Laying hold on the ears of a dog, Is a passer-by making himself wrath for strife not his own.
Parallel Commentaries
Matthew Henry's Concise Commentary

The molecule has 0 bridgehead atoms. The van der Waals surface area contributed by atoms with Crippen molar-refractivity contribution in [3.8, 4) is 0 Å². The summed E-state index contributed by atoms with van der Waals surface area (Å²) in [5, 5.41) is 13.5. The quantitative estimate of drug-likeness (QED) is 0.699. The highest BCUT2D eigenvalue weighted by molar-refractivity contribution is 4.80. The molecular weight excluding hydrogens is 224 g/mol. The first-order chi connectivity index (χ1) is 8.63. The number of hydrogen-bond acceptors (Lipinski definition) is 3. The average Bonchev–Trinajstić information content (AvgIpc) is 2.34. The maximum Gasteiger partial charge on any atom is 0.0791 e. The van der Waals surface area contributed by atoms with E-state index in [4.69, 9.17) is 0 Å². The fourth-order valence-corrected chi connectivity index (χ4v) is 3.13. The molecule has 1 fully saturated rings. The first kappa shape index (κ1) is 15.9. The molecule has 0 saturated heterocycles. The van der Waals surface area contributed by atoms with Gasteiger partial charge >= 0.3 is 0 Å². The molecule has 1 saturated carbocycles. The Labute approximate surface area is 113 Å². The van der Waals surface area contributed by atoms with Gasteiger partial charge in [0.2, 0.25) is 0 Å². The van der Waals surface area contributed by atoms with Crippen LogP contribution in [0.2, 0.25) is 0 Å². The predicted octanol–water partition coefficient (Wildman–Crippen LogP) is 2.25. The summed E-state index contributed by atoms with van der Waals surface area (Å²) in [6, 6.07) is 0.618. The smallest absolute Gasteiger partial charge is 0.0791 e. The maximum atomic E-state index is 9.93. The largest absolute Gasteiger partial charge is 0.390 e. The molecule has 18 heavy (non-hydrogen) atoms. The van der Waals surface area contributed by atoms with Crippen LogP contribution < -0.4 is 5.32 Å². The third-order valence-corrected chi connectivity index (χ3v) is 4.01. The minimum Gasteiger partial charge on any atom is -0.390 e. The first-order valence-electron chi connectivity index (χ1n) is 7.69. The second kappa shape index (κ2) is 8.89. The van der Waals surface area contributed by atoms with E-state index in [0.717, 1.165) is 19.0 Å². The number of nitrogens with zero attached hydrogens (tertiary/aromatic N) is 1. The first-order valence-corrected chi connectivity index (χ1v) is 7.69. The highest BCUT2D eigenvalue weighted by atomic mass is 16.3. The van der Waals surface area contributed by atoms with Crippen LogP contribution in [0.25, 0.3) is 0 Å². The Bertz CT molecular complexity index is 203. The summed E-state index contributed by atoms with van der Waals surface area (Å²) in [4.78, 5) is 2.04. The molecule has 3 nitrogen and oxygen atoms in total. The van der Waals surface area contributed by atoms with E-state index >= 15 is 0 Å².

26:2. He that is cursed without cause, the curse shall do him no more harm than the bird that flies over his head. 3. Every creature must be dealt with according to its nature, but careless and profligate sinners never will be ruled by reason and persuasion. Man indeed is born like the wild ass's colt; but some, by the grace of God, are changed. 4,5. We are to fit our remarks to the man, and address them to his conscience, so as may best end the debate. 6-9. Fools are not fit to be trusted, nor to have any honour. Wise sayings, as a foolish man delivers and applies them, lose their usefulness. 10. This verse may either declare how the Lord, the Creator of all men, will deal with sinners according to their guilt, or, how the powerful among men should disgrace and punish the wicked. 11. The dog is a loathsome emblem of those sinners who return to their vices, 2Pe 2:22. 12. We see many a one who has some little sense, but is proud of it. This describes those who think their spiritual state to be good, when really it is very bad. 13. The slothful man hates every thing that requires care and labour. But it is foolish to frighten ourselves from real duties by fancied difficulties. This may be applied to a man slothful in the duties of religion. 14. Having seen the slothful man in fear of his work, here we find him in love with his ease. Bodily ease is the sad occasion of many spiritual diseases. He does not care to get forward with his business. Slothful professors turn thus. The world and the flesh are hinges on which they are hung; and though they move in a course of outward services, yet they are not the nearer to heaven. 15. The sluggard is now out of his bed, but he might have lain there, for any thing he is likely to bring to pass in his work. It is common for men who will not do their duty, to pretend they cannot. Those that are slothful in religion, will not be at the pains to feed their souls with the bread of life, nor to fetch in promised blessings by prayer. 16. He that takes pains in religion, knows he is working for a good Master, and that his labour shall not be in vain. 17. To make ourselves busy in other men's matters, is to thrust ourselves into temptation. 18,19. He that sins in jest, must repent in earnest, or his sin will be his ruin. 20-22. Contention heats the spirit, and puts families and societies into a flame. And that fire is commonly kindled and kept burning by whisperers and backbiters. 23. A wicked heart disguising itself, is like a potsherd covered with the dross of silver.